Hatboro-Horsham Takes on 'Bully'
Hatboro-Horsham High School will host a screening of the documentary, 'Bully,' this week and a presentation on Feb. 28 with the film's director, Lee Hirsch.
For some, bullying can mean calling another student a name, for others, it might mean threats of violence if the person being bullied does not follow through with the aggressor's demands.
For filmmaker Lee Hirsch, who put the lives - and, in some cases deaths - of five kids on the big screen in his documentary, "Bully," the subject matter is about so much more. A victim of bullying himself, Hirsch, in an interview with Filmmaker Magazine, said he carried the "emotional landscape" of his film's topic.
"I wanted to use my storytelling ability to give a voice to those kids and try to make a difference," Hirsch told the magazine in this month's issue. "As we started looking at making a film, my producer and I realized how much tragedy and heartbreak there was. You start to notice something when you’re really thinking about it. More than anything, that cemented our will do to the film."
Since its release in 2011, his movie sparked an anti-bully dialogue across the nation. On the local front, the Hatboro-Horsham Educational Foundation is offering a free screening of Hirsch's PG-13 documentary at Hatboro-Horsham High School.
Kim Rubenstein, an HHEF marketing coordinator, said she remembers the controversy stemming from the inclusion of foul language among kids in the movie. In several scenes with middle school student Alex Libby, for example, bullies on his bus ride to and from school hit him, swear at him repeatedly and threaten him.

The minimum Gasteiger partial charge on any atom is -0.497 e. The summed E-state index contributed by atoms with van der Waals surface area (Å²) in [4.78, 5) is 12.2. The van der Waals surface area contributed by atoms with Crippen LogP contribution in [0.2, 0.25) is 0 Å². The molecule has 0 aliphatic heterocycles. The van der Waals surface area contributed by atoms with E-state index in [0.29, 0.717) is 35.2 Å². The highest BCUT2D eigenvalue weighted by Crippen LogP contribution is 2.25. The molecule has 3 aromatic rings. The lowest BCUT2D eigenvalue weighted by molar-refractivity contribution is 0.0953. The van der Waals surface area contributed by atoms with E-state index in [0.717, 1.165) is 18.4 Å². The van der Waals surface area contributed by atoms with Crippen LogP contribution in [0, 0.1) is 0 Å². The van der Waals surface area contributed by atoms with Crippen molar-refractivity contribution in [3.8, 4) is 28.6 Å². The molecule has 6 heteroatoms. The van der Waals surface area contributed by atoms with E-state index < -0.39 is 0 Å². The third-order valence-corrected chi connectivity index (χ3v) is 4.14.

"In middle school that is probably pretty realistic," Rubenstein said of the language. "It's kind of important to see the reality of the situation."
That reality includes two suicides and heartbreaking stories from Alex and others about not fitting in, feeling unwelcome and, in some cases, being the victim of violence.
"So many kids can go through it," Rubenstein said.
Andrew Osborne, Keith Valley guidance services coordinator and eighth-grade counselor, said the K'Nex program incorporates anti-bullying messaging throughout the curriculum so that kids view it as a "worthy goal each and every day," instead of a "theme" for a week.
"The movie 'Bully' illustrates, sometimes painfully so, the emotional and physical toll that it can exact on an individual," Osborne said. "It also illustrates that having our kids work at developing, maintaining, and repairing relationships is the single most important dynamic in any type of anti-bullying program or effort."
Osborne said the screening and discussion about "Bully" will "open the door" for honest talks among families, the district and the community. In the film, kids who were bullied seemed to be targeted on school buses and at school, but Osborne said school bullying issues "will also be apparent in the surrounding neighborhoods."
"The attitude that fuels bullying behavior, that of contempt, or the ability to objectify an individual so that they can be viewed as having no real worth, isn’t born in the classrooms, hallways and bus stops of a school district," Osborne said. "Contempt is a home grown attitude that can easily blossom in a school if the right circumstances are available, such as tacit reinforcement for bullying behavior, traditionalist views of gender roles (e.g. boys shouldn’t cry, boys need to be tough, etc.), and a culture, climate, and community that permits the disrespect and intolerance of others."
To keep the anti-bullying conversation going, Rubenstein said the high school, on Feb. 28, will host an evening discussion with Hirsch.
"He's going to talk about his own experience of being bullied," Rubenstein said. "They'll see that this is a really important movie."
Hirsch's talk will follow assemblies earlier that day at the middle and high school, Rubenstein said, adding that HHEF is determined to "get as much value" from speakers' visits as possible.
"It's really important that they get exposure to these guests," Rubenstein said of students.
If you go
A free screening of "Bully" will be offered on Thursday at 7 p.m. at Hatboro-Horsham High School. The film's director, Lee Hirsch, will offer a talk on Feb. 28 at 7 p.m. Cost is $5. Click here to read more about the event on Patch's events calendar.